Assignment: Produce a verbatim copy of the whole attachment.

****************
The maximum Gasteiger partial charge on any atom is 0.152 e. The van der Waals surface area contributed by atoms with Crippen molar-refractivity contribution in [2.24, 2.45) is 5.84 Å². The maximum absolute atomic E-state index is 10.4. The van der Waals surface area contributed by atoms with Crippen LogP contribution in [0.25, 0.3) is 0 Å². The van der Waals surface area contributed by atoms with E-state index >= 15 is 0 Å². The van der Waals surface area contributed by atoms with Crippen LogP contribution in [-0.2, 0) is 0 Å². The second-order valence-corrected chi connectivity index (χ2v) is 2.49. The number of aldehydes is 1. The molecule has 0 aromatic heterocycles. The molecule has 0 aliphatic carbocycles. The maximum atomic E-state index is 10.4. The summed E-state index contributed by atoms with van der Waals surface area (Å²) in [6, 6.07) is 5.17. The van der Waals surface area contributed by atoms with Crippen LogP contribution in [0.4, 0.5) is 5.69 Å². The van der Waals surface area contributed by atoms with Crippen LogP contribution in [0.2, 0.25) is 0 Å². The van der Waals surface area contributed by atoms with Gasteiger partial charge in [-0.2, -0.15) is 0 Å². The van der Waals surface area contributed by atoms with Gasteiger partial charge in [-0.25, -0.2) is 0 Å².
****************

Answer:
The maximum Gasteiger partial charge on any atom is 0.152 e. The van der Waals surface area contributed by atoms with Crippen molar-refractivity contribution in [2.24, 2.45) is 5.84 Å². The maximum absolute atomic E-state index is 10.4. The van der Waals surface area contributed by atoms with Crippen LogP contribution in [0.25, 0.3) is 0 Å². The van der Waals surface area contributed by atoms with E-state index >= 15 is 0 Å². The van der Waals surface area contributed by atoms with Crippen LogP contribution in [-0.2, 0) is 0 Å². The second-order valence-corrected chi connectivity index (χ2v) is 2.49. The number of aldehydes is 1. The molecule has 0 aromatic heterocycles. The molecule has 0 aliphatic carbocycles. The maximum atomic E-state index is 10.4. The summed E-state index contributed by atoms with van der Waals surface area (Å²) in [6, 6.07) is 5.17. The van der Waals surface area contributed by atoms with Crippen LogP contribution in [0.4, 0.5) is 5.69 Å². The van der Waals surface area contributed by atoms with Crippen LogP contribution in [0.2, 0.25) is 0 Å². The van der Waals surface area contributed by atoms with Gasteiger partial charge in [-0.2, -0.15) is 0 Å². The van der Waals surface area contributed by atoms with Gasteiger partial charge in [-0.25, -0.2) is 0 Å².